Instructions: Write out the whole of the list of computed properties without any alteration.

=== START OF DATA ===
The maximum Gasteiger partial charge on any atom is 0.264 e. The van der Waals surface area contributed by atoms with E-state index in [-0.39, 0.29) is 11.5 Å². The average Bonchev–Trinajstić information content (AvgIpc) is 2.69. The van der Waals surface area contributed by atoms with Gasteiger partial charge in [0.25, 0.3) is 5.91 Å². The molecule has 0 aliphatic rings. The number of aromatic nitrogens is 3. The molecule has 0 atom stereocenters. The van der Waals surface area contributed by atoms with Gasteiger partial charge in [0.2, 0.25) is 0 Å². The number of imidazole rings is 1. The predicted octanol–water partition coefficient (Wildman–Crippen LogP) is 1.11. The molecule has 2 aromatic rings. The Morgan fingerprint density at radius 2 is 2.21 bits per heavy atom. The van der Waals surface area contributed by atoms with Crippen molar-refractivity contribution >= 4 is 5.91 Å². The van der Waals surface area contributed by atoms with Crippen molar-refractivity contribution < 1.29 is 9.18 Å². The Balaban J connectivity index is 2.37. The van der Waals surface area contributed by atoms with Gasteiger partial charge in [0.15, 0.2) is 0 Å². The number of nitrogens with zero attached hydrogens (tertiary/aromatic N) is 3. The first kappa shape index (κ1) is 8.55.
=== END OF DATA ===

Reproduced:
The maximum Gasteiger partial charge on any atom is 0.264 e. The van der Waals surface area contributed by atoms with E-state index in [-0.39, 0.29) is 11.5 Å². The average Bonchev–Trinajstić information content (AvgIpc) is 2.69. The van der Waals surface area contributed by atoms with Gasteiger partial charge in [0.25, 0.3) is 5.91 Å². The molecule has 0 aliphatic rings. The number of aromatic nitrogens is 3. The molecule has 0 atom stereocenters. The van der Waals surface area contributed by atoms with Gasteiger partial charge in [0.2, 0.25) is 0 Å². The number of imidazole rings is 1. The predicted octanol–water partition coefficient (Wildman–Crippen LogP) is 1.11. The molecule has 2 aromatic rings. The Morgan fingerprint density at radius 2 is 2.21 bits per heavy atom. The van der Waals surface area contributed by atoms with Crippen molar-refractivity contribution >= 4 is 5.91 Å². The van der Waals surface area contributed by atoms with Crippen molar-refractivity contribution < 1.29 is 9.18 Å². The Balaban J connectivity index is 2.37. The van der Waals surface area contributed by atoms with Gasteiger partial charge in [0.15, 0.2) is 0 Å². The number of nitrogens with zero attached hydrogens (tertiary/aromatic N) is 3. The first kappa shape index (κ1) is 8.55.